Our guide to Indian and Indian-influenced fare
Published: July 6, 2011
$=$5-$10; $$=$10-$25; $$$=$25-$50; $$$$=$50+
Aladdin Sweets & Café 11945 Conant St., Hamtramck; 313-891-8050; aladdinsweet.com; $: This was once just a small, neighborhood place, lacking cloth doilies and polished steel cutlery. But what Aladdin lacked in china and stainless steel it more than made up for in flavor and authenticity. And, after a radical makeover, it now has a more commodious interior and a large patio too. As for the food, instead of complex preparations, try the simple choices on the menu, such as chick peas and spinach, to see how these humble beans and greens come to life when expertly spiced. Don't miss the excellent and hearty naan bread, including the bread with potato baked into it. This small, lively spot is much more than a sweets shop. No alcohol.
Ashoka Indian Cuisine 3642 Rochester Rd., Troy; 248-689-7070; 2100 Haggerty Rd., Canton; 734-844-3100; ashokaindiancuisine.com; $$: Bright colors, rich flavors, exotic aromas. With more than 150 items on its menu, Ashoka serves more than legume-based recipes and fiery spice blends. The bill of fare wanders the subcontinent from the north to the south, including southern Indian specialties, such as Mysore dosa, plain dosa, vada and bhaji poories. There are even sections of the menu devoted to Indian-Chinese food, a style with a following in India, with such selections as chicken spring rolls, chicken Manchurian with gravy and Singapore noodles. Of course, you can still get more typical Indian fare, including vegetable korma, chicken masala and lamb dopiaza. Full-service bar.
Bombay Grille 29200 Orchard Lake Rd., Farmington Hills; 248-626-2982; bombay-grille.com; $$: Bombay distinguishes itself with the word "grille." You can watch the process through a window in the dining room. Grilled items are prepared in tandoors, deep clay ovens heated by charcoal fires. Most Indian restaurants use gas, which is cheaper, but can't produce the flavor of a charcoal fire. In one tandoor, the chef balances long skewers dressed with lamb, chicken, beef, fish, cheese and vegetables. In another, a chef slaps flattened pieces of dough on the clay wall to make naan. The bread, which blisters as it cooks, is done when it falls off the wall, which takes only minutes. Native eaters use the fragrant, chewy naan to scoop up their food. It's integral to the meal, but has to be ordered separately. The unusual grilling and exotic spices produce flavors you just can't get otherwise. Seekh kabob — minced lamb cooked on a skewer — tastes nothing like the Middle Eastern variation called shish kafta, because of its rich spice blend. Chicken malai is marinated in yogurt and spices, then grilled. There are three vegetarian kebabs, some with paneer, a mild homemade farmer's cheese. This is a great place for carnivores and vegetarians to commingle; the entrée menu is about evenly split between the two. Wine, beer and liquor are offered.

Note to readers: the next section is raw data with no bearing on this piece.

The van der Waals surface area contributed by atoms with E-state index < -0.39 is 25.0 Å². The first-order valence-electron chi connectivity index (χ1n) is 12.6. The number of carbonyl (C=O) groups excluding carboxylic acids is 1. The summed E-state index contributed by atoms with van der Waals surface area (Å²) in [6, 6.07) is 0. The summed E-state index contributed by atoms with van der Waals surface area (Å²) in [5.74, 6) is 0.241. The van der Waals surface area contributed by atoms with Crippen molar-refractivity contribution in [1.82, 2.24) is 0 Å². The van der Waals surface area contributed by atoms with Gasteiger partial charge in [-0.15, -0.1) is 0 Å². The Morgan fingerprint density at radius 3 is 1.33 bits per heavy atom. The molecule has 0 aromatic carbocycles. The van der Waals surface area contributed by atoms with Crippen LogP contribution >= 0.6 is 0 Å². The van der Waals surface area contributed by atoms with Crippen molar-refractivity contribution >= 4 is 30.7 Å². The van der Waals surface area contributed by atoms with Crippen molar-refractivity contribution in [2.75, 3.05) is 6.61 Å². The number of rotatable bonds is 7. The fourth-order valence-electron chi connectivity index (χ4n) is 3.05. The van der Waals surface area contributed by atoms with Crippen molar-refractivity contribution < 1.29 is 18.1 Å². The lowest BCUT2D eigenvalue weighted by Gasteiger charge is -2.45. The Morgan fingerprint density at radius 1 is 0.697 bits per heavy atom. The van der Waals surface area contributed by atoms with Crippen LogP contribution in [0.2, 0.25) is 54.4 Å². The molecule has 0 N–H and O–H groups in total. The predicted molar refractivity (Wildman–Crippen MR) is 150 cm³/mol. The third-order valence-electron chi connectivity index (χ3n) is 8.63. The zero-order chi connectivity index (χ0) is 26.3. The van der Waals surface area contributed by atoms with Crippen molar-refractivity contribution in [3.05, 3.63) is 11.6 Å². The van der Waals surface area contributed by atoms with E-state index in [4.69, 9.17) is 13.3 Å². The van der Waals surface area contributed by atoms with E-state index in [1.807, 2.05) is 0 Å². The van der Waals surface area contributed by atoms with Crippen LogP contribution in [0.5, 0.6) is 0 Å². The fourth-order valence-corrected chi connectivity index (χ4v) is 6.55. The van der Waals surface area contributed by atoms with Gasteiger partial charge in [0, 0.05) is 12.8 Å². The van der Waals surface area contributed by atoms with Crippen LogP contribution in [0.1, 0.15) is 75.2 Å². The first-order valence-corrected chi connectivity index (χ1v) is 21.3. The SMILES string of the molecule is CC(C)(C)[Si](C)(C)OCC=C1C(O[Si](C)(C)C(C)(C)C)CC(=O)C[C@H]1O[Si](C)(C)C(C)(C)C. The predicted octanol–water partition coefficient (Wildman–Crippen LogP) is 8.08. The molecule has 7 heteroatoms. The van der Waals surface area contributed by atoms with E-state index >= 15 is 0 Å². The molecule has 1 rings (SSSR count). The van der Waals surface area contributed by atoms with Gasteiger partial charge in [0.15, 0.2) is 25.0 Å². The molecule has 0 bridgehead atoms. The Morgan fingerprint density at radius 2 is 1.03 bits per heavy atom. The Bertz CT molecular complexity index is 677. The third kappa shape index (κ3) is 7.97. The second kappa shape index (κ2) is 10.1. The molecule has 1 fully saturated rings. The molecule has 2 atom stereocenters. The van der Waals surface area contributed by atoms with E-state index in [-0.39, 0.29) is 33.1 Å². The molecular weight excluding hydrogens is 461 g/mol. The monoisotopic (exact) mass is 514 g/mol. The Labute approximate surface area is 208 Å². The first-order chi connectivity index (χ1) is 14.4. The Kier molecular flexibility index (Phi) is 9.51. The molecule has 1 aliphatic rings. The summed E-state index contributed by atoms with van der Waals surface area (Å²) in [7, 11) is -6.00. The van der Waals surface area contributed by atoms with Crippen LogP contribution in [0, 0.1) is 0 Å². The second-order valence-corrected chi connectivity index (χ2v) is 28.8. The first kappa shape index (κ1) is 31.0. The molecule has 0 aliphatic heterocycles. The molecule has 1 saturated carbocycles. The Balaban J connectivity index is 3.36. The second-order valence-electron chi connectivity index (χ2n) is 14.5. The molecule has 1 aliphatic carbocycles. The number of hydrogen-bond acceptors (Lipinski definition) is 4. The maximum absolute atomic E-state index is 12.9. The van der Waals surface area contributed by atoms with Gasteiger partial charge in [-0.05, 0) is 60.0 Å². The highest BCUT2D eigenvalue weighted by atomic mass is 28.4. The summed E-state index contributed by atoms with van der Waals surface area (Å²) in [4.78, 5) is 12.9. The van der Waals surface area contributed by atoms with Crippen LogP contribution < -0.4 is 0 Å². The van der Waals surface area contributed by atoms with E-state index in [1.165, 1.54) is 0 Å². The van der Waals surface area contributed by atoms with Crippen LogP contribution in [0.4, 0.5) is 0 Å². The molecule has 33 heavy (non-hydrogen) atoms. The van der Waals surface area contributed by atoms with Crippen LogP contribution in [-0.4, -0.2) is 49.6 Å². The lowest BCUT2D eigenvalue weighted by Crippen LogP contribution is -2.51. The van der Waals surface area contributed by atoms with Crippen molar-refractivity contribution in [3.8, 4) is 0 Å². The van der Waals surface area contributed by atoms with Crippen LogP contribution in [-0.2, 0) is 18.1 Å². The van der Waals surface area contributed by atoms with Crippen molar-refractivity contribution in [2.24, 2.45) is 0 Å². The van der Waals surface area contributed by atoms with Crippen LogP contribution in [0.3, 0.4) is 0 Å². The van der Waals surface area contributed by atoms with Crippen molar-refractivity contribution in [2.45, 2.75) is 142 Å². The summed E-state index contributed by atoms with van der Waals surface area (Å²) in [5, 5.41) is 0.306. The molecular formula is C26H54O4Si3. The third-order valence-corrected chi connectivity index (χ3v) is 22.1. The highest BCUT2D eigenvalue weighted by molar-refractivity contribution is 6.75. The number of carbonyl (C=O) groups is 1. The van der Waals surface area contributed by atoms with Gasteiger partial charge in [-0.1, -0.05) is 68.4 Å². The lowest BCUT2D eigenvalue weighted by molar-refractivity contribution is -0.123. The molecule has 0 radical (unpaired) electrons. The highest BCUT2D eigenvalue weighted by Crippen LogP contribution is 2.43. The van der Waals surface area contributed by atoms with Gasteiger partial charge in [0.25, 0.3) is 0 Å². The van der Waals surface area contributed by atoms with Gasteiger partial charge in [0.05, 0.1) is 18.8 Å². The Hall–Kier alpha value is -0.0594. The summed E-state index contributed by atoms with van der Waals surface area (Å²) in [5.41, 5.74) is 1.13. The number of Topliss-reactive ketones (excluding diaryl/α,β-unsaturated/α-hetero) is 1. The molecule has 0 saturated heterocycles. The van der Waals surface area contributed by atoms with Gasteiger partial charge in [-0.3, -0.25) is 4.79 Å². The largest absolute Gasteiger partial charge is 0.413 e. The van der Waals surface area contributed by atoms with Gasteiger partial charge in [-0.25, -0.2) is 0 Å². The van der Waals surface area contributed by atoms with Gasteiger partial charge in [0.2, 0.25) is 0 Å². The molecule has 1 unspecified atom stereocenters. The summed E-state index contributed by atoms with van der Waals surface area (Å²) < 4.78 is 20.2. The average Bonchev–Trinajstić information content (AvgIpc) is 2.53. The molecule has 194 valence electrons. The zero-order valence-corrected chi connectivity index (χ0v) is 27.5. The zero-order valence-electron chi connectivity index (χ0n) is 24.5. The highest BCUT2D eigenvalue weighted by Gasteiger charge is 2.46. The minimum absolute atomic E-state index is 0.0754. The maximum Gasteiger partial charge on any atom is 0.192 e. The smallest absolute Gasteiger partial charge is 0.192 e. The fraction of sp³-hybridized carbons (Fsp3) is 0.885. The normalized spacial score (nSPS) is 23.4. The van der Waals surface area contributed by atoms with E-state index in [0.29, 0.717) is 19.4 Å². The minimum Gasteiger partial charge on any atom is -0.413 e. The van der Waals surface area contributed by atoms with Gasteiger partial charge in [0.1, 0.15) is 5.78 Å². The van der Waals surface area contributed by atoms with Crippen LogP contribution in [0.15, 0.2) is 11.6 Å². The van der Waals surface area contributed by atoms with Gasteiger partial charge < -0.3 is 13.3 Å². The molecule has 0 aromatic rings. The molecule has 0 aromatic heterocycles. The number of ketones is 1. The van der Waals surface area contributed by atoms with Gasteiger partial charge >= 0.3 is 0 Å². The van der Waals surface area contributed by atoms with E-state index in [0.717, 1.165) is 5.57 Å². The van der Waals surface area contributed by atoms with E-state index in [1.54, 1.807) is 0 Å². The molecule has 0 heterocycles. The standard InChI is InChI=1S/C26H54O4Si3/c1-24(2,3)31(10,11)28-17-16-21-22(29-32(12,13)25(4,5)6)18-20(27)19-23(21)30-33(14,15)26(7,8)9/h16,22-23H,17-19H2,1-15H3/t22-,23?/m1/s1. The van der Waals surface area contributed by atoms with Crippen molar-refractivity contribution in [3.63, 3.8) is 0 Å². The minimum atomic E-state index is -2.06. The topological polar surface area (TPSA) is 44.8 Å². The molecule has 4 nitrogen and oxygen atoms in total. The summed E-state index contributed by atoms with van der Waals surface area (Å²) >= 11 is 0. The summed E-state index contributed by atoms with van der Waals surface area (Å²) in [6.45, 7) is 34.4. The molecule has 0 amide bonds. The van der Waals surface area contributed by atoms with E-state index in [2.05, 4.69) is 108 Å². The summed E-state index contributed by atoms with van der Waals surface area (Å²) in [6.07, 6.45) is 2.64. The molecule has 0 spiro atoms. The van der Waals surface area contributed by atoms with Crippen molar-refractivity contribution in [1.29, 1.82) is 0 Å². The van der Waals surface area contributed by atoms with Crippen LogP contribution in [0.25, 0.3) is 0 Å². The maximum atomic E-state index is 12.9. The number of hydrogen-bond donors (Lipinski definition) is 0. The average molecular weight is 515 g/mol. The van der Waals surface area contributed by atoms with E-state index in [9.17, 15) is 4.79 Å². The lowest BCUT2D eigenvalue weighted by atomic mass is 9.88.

Crown of India 28233 Ford Rd., Garden City; 734-522-1202; $$: This little joint has all the classic curries and other preparations, with perhaps a touch more care than usual. The menu ranges over vegetarian specialties, tandoor dishes, lamb and chicken selections, even with a special seafood section. And these are some very attractive prices; they don't often breach $13. Open for lunch (11:30 a.m.-3 p.m.) and dinner (5-9 p.m.) Tuesday-Thursday; Dinner extends to 10 p.m. Friday and Saturday. Open for lunch (noon-3 p.m.) and dinner (5-9 p.m.) on Sundays. Closed Mondays.
Earthen Jar 311 S. Fifth Ave., Ann Arbor; 734-327-9464; earthenjar.com; $: Featuring vegetarian north Indian food in one big buffet, with dozens of selections. But instead of all-you-can-eat dining, this is dining by the pound — $5.99 a pound to be exact. After your food is weighed, you can sit down and eat in their casual shop or carry it out. And no tipping means you can get almost a pound of scandalously healthful food for less than $6.
Haandi Cuisine of India 37116 Six Mile Rd., Livonia; 734-432-2088; haandimichigan.com; $$: It's a little more expensive than some Indian restaurants, but it has a full bar, including Indian beers and wines, and a quiet, cloth-napkin atmosphere. You get naan with your meal, so you're saving right there. Expect intense and multifaceted flavors and a very long menu — 111 dishes plus desserts. Most of the cuisine is northern, but they also feature a few Hyderabadi dishes. The lamb Hyderabadi is cooked in coconut milk and cream, with poppy seeds, so it's creamy, as you'd expect, but with a kick that lifts it out of the ordinary. Some other dishes that you might not see every day are a sweet corn soup, Goan fish curry and bharwan simla mirch, which is a green pepper stuffed with paneer, potato, peas, cashews, cilantro and ginger, grilled on the tandoor using a special recipe.
House of India 28841 Orchard Lake Rd., Farmington Hills; 248-553-7391; haandimichigan.com; $: Imagine a restaurant where you can enjoy a four-course meal and spend less than $20. With more than 130 choices on the menu, you can rest assured that your dish can be mild or spicy, tangy or savory. All preparations are mouth-watering, fresh, and flavorful. For something mild, try lamb sagwala (with spinach); for something hot, order stuffed bhindi (okra and onions). Best bet is the mango lassi (with buttermilk). Though they may get lost in the shuffle, don't miss the unusual sides, which include achar (a traditional Indian pickle), mango chutney, raita (cukes, tomatoes and onions with whipped yogurt), boondi raita (like an Indian take on falafel), papadum (a crispy lentil-based chip) and brown and green chutneys.
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